(Reuters) – The S&P 500 surpassed record highs on Tuesday last seen before the onset of the coronavirus crisis in February, riding on gains in shares of Amazon.com in a technology-driven rally.
Trillions of dollars in fiscal and monetary stimulus have flushed Wall Street with cash, pushing yield-seeking investors into equities, with technology-related stocks being viewed as the most reliable to ride out the crisis.
The S&P 500 rose as much as 0.4% to 3,395.06 points during the session. If the benchmark closes above 3,386.15 it would confirm that the index has been in a new bull market since its pandemic low on March 23.
Doubts about the underlying health of the economy, however, were writ large in the reaction to bumper results from Home Depot and Walmart, quickly cooling the market off after initial gains.
“This is certainly a circumstance where capital markets are looking beyond the current earnings and economic chasm that have been created by economic shutdowns in response to COVID-19,” said William Northey, senior investment director, U.S. Bank Wealth Management at Helena, Montana.
“Capital markets are looking to 2021 and 2022 levels of recovery with a degree of optimism that there is a health solution (to COVID-19) around the corner.”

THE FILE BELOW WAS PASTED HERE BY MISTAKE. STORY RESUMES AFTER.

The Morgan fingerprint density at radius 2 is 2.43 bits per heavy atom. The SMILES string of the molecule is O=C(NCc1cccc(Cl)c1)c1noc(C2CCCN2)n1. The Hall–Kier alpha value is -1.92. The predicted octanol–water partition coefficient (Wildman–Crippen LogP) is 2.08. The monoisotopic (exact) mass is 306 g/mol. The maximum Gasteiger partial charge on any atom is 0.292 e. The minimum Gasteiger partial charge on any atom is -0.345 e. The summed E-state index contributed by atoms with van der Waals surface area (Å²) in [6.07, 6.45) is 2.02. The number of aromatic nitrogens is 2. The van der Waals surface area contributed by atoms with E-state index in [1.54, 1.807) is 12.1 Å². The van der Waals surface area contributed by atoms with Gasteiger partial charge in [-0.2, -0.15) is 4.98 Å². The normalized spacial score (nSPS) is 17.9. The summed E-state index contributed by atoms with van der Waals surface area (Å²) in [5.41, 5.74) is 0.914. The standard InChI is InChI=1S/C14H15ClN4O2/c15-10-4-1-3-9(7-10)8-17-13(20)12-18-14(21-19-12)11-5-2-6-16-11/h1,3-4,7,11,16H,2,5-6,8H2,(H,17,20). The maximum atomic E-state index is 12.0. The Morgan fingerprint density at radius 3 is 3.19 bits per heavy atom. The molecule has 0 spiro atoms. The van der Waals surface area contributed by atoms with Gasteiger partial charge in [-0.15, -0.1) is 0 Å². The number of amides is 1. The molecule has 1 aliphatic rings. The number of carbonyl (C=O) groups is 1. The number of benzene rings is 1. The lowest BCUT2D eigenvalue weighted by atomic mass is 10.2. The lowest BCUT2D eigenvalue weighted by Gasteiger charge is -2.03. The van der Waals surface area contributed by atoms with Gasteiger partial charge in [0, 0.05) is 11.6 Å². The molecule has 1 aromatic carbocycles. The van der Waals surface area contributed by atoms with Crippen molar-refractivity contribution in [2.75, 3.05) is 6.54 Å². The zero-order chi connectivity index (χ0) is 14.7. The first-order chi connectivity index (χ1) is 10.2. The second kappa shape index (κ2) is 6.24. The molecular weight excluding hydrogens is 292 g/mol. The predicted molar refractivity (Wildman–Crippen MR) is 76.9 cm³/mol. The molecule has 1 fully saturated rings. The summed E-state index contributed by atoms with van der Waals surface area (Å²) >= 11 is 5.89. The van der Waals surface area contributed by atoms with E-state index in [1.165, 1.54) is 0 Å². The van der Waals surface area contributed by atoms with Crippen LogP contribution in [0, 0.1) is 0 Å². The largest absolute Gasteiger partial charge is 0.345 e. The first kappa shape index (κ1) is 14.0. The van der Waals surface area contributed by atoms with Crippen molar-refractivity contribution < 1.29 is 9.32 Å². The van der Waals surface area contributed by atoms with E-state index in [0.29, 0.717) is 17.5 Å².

Graphic: S&P 500’s bull-to-bear, bear-to-bull journey in 6 months here
At 12:57 p.m. ET, the Dow Jones Industrial Average was down 17.04 points, or 0.06%, at 27,827.87, and the S&P 500 was up 8.68 points, or 0.26%, at 3,390.67. The Nasdaq Composite was up 61.71 points, or 0.55%, at 11,191.44, hitting a record high for a second straight session.
Home Depot Inc reported its biggest rise in quarterly same-store sales in at least two decades, however, its shares fell about 1% after analysts cautioned that its sales might have hit their peak.
Walmart Inc traded marginally higher after posting its biggest-ever growth in online sales as shoppers cashed in stimulus checks and ordered everything from electronics and toys to groceries from the safety of their homes amid the COVID-19 pandemic.
“The economy, generally speaking, is doing better than what people had expected. There was an over-correction on the downside and once people realized it was overdone, then it returned,” said Brian Bethune, economist at Tufts University in Medford, Massachusetts.
- S&P 500 completes recovery from COVID-19 sell-off, hits record high
Minutes from the Federal Reserve’s recent meeting, due on Wednesday, may provide some insight into how the central bank sees the recovery playing out. The Fed has cut rates to near zero to bolster business through the pandemic.
Declining issues outnumbered advancers for a 1.34-to-1 ratio on the NYSE and for a 1.67-to-1 ratio on the Nasdaq.
The S&P index recorded 29 new 52-week highs and no new low, while the Nasdaq recorded 61 new highs and 14 new lows.
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